Forestry has a very important place in the economy of New Zealand. Figures provided by MAF show that its importance should increase significantly in the near future.
Most of the production forests in New Zealand consist of plantations of introduced, coniferous softwood species, which cover 6.4 percent of the land area of New Zealand – around 1.7 million hectares.
About 90 percent of these plantations consist of radiata pine which grows quickly in New Zealand – the average age at harvest is 28 years. At present, most of the plantations in New Zealand are relatively young – 60 percent are less than 16 years old. This means that harvestable volumes will increase substantially in the next decade.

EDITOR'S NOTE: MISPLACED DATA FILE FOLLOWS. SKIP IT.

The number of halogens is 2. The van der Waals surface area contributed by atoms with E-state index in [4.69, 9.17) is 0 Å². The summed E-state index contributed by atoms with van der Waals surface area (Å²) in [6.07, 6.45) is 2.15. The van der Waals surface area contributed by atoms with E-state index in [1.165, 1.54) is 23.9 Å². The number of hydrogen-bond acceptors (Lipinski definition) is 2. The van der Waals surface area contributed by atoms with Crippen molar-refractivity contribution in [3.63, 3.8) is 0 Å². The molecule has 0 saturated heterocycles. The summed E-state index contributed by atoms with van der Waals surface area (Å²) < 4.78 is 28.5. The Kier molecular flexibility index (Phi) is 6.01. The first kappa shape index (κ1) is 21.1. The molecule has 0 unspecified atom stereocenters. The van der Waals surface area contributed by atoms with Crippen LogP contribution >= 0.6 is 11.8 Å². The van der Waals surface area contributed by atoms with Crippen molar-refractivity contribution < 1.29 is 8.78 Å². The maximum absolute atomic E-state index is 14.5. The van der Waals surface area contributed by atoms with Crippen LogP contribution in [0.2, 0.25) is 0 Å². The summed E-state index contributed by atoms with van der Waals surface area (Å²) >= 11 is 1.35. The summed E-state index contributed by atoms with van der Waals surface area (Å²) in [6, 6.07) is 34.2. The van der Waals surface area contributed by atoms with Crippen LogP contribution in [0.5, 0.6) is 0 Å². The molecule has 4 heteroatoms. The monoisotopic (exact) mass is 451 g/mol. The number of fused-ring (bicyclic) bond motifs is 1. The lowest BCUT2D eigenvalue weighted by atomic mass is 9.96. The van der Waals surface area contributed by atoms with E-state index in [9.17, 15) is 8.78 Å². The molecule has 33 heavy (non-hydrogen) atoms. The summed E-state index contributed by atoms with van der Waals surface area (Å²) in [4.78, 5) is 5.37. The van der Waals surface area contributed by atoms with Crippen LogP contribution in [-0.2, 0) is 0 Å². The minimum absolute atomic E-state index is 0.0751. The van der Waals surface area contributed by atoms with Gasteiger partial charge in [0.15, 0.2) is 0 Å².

These plantations are typically managed reasonably intensively. As an example, 62 percent of the planted forest has been pruned to produce a section of knot free timber.